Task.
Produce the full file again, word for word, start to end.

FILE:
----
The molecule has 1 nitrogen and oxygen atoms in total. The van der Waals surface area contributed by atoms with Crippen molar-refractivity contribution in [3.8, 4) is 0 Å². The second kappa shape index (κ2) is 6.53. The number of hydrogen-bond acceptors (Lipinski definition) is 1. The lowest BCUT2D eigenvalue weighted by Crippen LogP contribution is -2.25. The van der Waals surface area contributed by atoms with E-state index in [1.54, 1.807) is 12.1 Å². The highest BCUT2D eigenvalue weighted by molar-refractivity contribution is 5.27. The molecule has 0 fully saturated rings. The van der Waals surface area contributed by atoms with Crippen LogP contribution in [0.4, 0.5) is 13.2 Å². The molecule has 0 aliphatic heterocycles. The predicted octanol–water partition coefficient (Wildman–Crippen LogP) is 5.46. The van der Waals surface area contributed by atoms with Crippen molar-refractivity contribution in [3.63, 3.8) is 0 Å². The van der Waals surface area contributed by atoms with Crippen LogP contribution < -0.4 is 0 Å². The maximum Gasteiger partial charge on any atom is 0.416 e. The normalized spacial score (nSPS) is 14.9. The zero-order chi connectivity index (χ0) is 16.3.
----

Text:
The molecule has 1 nitrogen and oxygen atoms in total. The van der Waals surface area contributed by atoms with Crippen molar-refractivity contribution in [3.8, 4) is 0 Å². The second kappa shape index (κ2) is 6.53. The number of hydrogen-bond acceptors (Lipinski definition) is 1. The lowest BCUT2D eigenvalue weighted by Crippen LogP contribution is -2.25. The van der Waals surface area contributed by atoms with E-state index in [1.54, 1.807) is 12.1 Å². The highest BCUT2D eigenvalue weighted by molar-refractivity contribution is 5.27. The molecule has 0 fully saturated rings. The van der Waals surface area contributed by atoms with Crippen LogP contribution in [0.4, 0.5) is 13.2 Å². The molecule has 0 aliphatic heterocycles. The predicted octanol–water partition coefficient (Wildman–Crippen LogP) is 5.46. The van der Waals surface area contributed by atoms with Crippen molar-refractivity contribution in [3.63, 3.8) is 0 Å². The van der Waals surface area contributed by atoms with Crippen LogP contribution < -0.4 is 0 Å². The maximum Gasteiger partial charge on any atom is 0.416 e. The normalized spacial score (nSPS) is 14.9. The zero-order chi connectivity index (χ0) is 16.3.